‘Loki – Season 2’ Episode Three Review: ‘1893’
Warning: The following article contains spoilers for episode three of Loki – Season 2.
This piece was published during the 2023 SAG-AFTRA strike. Without the labor of the actors currently on strike, the show being covered here wouldn’t exist.
Three episodes into Loki – Season 2, and we have another excellent episode, though with significant flaws. One of them is the elephant in the room: Jonathan Majors. While Majors brilliantly portrayed He Who Remains and his variants of Kang the Conqueror in the first season of Loki and Ant-Man and the Wasp: Quantumania, respectively, the latest Kang variant, Victor Timely, sees the actor at his worst. Of course, his presence is quite uncomfortable due to his recent (and ongoing) legal troubles, but even if you completely separate the art from the artist, his performance doesn’t work.
He seems to draw from many inspirations: the mad scientist, the Vaudeville performer, and splashes of He Who Remains and Kang the Conqueror to foreshadow the character’s upcoming appearances in future MCU titles. Yet, none of these facets feed the character compellingly. Instead, his performance always feels stilted and unimpressively irritating. It’s unclear if more variants of the character will show up this season (though the rumor mill seems to indicate that he will), but so far, his latest (and potentially last) appearance in the MCU is not starting well.
There’s also the inclusion of Miss Minutes (Tara Strong) here, whose arc doesn’t progress naturally. At first, her path slowly hints at being more sinister when she convinces Judge Ravonna Renslayer (Gugu Mbatha-Raw) to drop a copy of the TVA Guidebook to a young Timely so he can craft his inventions (including a prototype of the Temporal Loom). Then, and inexplicably, she double-crosses Renslayer and admits to having a deep, bordering on obsessive, love for He Who Remains. Then, she discusses how He Who Remains never made her human, which jarringly shifts the tone in discombobulating ways. That moment feels terribly out of place and is quickly brushed off once Renslayer arrives at the end of time with Miss Minutes, about to reveal a dark secret to her.
This episode was integral to the story because it continues setting up Kang as the MCU’s greatest formidable foe yet and teases the partnership between him and Renslayer, who becomes Kang’s wife in the comics. There’s a hint of love between the two characters, but it’s too early for this specific arc to solidify itself. However, one will imagine Renslayer and Kang partnering up in the latter iterations of The Multiverse Saga. It’s not a matter of if but when even if Majors may get replaced once the show finishes its run and the actor’s strike ends.
But what works in this episode is how writer/director Kasra Farahani (who is also the show’s production designer, another Marvel Studios below-the-line veteran taking the director’s chair, with Dan DeLeeuw last week) and co-writers Eric Martin and Jason O’Leary develop the core character arcs between Loki (Tom Hiddleston), Mobius (Owen Wilson), Sylvie (Sophia Di Martino) and Renslayer.
Loki and Mobius are on the hunt for Renslayer at the beginning of the episode until the God of Mischief sees a variant of He Who Remains and is petrified (as was teased in the post-credits scene of Ant-Man and the Wasp: Quantumania). That’s where the episode starts moving, as it’s a consistent chase between Timely/Renslayer and Loki/Mobius/Sylvie. The dynamics between Loki, Mobius, and the former TVA judge are to die for, with Mbatha-Raw giving another impressive turn as Renslayer and balancing the dynamics between Loki and Mobius.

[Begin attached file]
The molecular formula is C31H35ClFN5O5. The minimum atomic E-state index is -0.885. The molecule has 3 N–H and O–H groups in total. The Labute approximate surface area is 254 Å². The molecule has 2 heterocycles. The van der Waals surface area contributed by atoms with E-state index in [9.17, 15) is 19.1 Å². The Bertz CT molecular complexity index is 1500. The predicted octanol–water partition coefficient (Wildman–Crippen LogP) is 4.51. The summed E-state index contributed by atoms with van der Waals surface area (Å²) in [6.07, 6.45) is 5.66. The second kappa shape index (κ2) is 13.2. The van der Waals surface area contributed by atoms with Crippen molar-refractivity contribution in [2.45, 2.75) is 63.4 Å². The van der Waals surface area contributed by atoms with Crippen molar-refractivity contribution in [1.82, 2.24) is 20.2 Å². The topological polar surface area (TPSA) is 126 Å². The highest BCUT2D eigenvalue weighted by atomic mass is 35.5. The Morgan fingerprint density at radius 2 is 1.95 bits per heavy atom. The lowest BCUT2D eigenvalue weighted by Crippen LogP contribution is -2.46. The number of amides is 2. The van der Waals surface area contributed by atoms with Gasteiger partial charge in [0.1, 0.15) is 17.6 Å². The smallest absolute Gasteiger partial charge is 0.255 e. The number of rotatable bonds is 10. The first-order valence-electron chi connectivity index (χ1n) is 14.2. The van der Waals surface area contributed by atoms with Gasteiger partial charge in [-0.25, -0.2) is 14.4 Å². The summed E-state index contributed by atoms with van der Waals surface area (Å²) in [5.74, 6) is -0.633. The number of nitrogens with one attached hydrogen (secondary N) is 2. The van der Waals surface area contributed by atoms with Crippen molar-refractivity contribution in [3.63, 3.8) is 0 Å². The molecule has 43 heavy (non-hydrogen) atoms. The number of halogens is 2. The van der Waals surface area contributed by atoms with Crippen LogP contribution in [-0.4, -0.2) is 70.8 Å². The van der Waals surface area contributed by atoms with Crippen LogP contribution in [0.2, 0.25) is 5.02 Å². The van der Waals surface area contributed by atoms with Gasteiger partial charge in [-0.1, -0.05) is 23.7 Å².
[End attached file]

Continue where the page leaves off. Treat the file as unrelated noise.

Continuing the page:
Di Martino also gets more to do as Sylvie here, on a determined mission to kill another variant of Kang. We get a not-so-subtle callback from the first season’s finale, where Loki pondered whether or not He Who Remains was lying and that more of him would arrive, while Sylvie was immediately ready to kill him. She suddenly shows up in the heat of a chase with a sword to do the same thing she did to another variant. But here lies the problem: Loki and Mobius need Kang’s aura to save the Temporal Loom and the TVA. However, Sylvie doesn’t trust him since the past variant was controlling the minds of every single employee of the Time Variance Authority.
Again, it’s still unclear whether or not Timely knows he is an actual variant of Kang the Conqueror and is just playing the TVA’s game and has a hidden agenda. Hell, in his lab, he has a prototype of the same spaceship chair he repaired with Janet van Dyne (Michelle Pfeiffer) in Ant-Man and the Wasp: Quantumania. Part of me thinks he’s been waiting for this moment to have access to the TVA and enact his plan. While that specific plan remains in flux, as all individual variants of Kang have different ideologies, all I know is that he really shouldn’t be trusted. And now they’re waltzing him into where he’s been dreaming of going. What can possibly go wrong, right???
In any event, it’ll be interesting to see in which direction Loki – Season 2 takes place. Despite the flaws, it’s a far more exciting series than some of Marvel’s most recent outputs (Guardians of the Galaxy, Vol. 3 innocent) and is a technical thrill. Shout-out to composer Natalie Holt, who once again pushes her envelope to craft a different musical palette than what was established in past episodes and continues to prove why she’s one of the best film/TV composers working today. Glorious, as one would say.
The third episode of Loki – Season 2 is now available to stream on Disney+.